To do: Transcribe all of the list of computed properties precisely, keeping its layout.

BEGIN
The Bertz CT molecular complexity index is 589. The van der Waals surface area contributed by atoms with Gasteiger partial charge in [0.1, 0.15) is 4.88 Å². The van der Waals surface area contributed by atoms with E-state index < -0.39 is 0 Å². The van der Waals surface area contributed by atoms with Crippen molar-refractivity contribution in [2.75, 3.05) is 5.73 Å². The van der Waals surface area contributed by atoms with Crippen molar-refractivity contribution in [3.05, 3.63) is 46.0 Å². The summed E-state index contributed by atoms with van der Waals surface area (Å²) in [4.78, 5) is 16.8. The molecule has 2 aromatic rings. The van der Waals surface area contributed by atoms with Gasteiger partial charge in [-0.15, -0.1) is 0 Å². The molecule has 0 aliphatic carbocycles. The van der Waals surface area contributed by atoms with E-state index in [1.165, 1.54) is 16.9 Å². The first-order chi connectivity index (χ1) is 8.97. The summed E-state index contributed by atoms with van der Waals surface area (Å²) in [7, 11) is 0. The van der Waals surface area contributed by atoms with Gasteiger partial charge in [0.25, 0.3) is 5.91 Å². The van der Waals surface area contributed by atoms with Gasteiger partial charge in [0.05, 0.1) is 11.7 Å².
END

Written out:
The Bertz CT molecular complexity index is 589. The van der Waals surface area contributed by atoms with Gasteiger partial charge in [0.1, 0.15) is 4.88 Å². The van der Waals surface area contributed by atoms with E-state index < -0.39 is 0 Å². The van der Waals surface area contributed by atoms with Crippen molar-refractivity contribution in [2.75, 3.05) is 5.73 Å². The van der Waals surface area contributed by atoms with Crippen molar-refractivity contribution in [3.05, 3.63) is 46.0 Å². The summed E-state index contributed by atoms with van der Waals surface area (Å²) in [4.78, 5) is 16.8. The molecule has 2 aromatic rings. The van der Waals surface area contributed by atoms with Gasteiger partial charge in [-0.15, -0.1) is 0 Å². The molecule has 0 aliphatic carbocycles. The van der Waals surface area contributed by atoms with E-state index in [1.165, 1.54) is 16.9 Å². The first-order chi connectivity index (χ1) is 8.97. The summed E-state index contributed by atoms with van der Waals surface area (Å²) in [7, 11) is 0. The van der Waals surface area contributed by atoms with Gasteiger partial charge in [0.25, 0.3) is 5.91 Å². The van der Waals surface area contributed by atoms with Gasteiger partial charge in [0.05, 0.1) is 11.7 Å².